U.S. District Judge Michael McShane notified the court earlier this afternoon that he is prepared to make a ruling on Oregon’s same-sex marriage ban Monday at noon.
The ruling comes after four same-sex couples challenged Ballot Measure 36, which amended the Oregon Constitution in 2004 to say “only a marriage between one man and one woman shall be valid or legally recognized as a marriage.”
In February, Oregon Attorney General Ellen Rosenblum said she would not defend the ban, leaving the ban undefended until a national anti-same-sex marriage group, National Organization for Marriage, requested to delay the first hearing and to intervene in April.
McShane denied the delay, and earlier this week, rejected NOM’s request to intervene on the case to represent those Oregonians in support of the ban.
“We are disappointed in the ruling today denying the National Organization for Marriage the ability to intervene in this case,” NOM chairman John Eastman said in a statement Wednesday. “We believe that our members in the state and the people of Oregon are entitled to a vigorous defense of the marriage amendment adopted overwhelmingly by Oregon voters.”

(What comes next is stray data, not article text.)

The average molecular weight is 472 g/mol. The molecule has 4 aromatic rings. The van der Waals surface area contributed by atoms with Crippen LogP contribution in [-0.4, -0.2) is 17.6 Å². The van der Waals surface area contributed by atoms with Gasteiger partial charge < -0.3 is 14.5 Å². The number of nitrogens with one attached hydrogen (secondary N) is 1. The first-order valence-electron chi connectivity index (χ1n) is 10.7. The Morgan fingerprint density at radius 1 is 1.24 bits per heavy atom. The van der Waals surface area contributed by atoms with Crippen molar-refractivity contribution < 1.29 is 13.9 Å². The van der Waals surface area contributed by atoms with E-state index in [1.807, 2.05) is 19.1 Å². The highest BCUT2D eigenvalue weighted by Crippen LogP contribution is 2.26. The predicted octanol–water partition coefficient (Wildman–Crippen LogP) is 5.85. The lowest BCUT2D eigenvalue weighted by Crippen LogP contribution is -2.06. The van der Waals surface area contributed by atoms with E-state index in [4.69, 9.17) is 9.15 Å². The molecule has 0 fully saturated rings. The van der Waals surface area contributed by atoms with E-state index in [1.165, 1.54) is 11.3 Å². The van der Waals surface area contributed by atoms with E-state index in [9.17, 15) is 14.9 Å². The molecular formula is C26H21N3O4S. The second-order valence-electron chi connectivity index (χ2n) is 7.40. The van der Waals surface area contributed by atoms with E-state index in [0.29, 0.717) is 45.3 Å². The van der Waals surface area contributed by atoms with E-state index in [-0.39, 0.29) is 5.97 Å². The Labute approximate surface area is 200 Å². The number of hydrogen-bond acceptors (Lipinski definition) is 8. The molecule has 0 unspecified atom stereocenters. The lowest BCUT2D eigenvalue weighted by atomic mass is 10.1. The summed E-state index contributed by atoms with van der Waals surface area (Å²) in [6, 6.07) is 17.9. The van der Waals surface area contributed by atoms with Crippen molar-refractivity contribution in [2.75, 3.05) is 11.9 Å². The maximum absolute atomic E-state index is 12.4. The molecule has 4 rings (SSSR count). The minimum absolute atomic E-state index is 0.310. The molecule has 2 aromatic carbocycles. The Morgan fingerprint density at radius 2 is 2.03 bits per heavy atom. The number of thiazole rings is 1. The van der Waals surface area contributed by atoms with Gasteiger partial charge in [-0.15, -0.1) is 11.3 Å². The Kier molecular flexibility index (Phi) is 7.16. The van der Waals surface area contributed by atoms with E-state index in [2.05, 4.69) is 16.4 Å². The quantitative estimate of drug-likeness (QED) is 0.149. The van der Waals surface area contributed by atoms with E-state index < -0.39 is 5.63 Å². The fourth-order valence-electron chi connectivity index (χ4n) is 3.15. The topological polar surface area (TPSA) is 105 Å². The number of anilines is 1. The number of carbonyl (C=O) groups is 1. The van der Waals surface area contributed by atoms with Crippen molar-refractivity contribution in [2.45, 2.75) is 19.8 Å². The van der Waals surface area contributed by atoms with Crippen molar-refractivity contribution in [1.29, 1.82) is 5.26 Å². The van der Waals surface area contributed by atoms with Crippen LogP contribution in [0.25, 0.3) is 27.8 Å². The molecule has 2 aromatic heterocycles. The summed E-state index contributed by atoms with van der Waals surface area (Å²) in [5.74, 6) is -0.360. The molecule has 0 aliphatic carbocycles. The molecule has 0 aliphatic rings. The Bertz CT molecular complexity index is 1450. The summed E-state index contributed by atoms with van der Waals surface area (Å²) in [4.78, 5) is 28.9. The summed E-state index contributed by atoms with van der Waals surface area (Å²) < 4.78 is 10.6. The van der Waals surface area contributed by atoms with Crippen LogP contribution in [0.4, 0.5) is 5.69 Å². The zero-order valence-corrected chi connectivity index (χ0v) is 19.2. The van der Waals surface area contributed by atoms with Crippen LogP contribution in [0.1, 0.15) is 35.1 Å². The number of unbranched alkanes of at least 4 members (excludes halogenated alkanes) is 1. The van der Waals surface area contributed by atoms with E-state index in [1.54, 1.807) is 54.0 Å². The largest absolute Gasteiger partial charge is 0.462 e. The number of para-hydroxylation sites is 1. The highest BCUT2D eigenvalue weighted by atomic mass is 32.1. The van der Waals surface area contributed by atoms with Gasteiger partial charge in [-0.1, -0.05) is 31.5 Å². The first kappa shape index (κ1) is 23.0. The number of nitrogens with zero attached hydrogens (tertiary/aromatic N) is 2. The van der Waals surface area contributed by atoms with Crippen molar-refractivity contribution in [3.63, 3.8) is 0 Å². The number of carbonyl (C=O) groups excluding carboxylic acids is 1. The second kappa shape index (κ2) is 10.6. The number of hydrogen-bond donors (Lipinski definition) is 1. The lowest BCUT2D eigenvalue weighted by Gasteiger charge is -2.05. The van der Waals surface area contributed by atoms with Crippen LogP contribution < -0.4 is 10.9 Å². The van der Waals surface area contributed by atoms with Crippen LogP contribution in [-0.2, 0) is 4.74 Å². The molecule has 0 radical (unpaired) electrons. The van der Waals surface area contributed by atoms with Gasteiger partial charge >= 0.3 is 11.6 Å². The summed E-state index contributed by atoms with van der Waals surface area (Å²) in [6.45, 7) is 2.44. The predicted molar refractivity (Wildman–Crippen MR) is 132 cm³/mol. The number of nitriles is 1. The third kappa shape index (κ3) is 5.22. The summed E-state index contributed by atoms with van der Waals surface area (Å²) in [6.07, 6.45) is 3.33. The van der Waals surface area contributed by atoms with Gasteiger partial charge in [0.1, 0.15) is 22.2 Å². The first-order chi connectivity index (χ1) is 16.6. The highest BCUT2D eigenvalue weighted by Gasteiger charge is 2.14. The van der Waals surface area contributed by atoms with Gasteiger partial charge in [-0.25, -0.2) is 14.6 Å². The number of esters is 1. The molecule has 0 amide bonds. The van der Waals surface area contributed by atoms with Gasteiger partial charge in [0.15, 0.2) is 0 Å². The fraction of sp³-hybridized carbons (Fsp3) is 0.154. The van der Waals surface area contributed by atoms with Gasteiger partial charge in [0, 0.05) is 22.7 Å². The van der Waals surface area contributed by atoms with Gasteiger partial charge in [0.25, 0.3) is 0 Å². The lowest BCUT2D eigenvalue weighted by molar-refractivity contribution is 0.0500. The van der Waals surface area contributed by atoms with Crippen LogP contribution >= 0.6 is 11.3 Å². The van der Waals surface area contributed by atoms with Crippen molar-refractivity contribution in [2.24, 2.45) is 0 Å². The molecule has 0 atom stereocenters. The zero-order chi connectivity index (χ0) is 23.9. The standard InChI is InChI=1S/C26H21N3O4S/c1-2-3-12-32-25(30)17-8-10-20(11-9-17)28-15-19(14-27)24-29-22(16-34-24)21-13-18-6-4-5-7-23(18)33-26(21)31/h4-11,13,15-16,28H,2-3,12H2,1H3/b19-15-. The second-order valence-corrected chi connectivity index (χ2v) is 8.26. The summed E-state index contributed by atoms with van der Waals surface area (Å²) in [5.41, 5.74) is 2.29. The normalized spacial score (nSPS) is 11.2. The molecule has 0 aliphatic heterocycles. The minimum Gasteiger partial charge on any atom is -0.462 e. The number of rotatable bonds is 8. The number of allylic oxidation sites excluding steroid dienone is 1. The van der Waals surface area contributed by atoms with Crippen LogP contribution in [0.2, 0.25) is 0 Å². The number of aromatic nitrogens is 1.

NOM plans to appeal the ruling with the Ninth Circuit Court of Appeals to reverse the decision.
If McShane rules to strike down the ban, the Oregon State Registrar will send paper forms to county marriage offices via same day delivery and will make the electronic marriage forms available. Oregon Public Health Division spokesperson Jonathan Modie says that 34 of Oregon’s 36 counties support electronic submissions.
However, McShane will decide when the forms will go into effect, which could be the same day as the ruling or later to give counties time to prepare.
The registrar’s website also says that if a same-sex couple was married in Oregon in 2004, the marriages will “remain voided.”
Oregon United for Marriage is planning for events for the day of the ruling, but doesn’t have anything concrete as of Friday afternoon.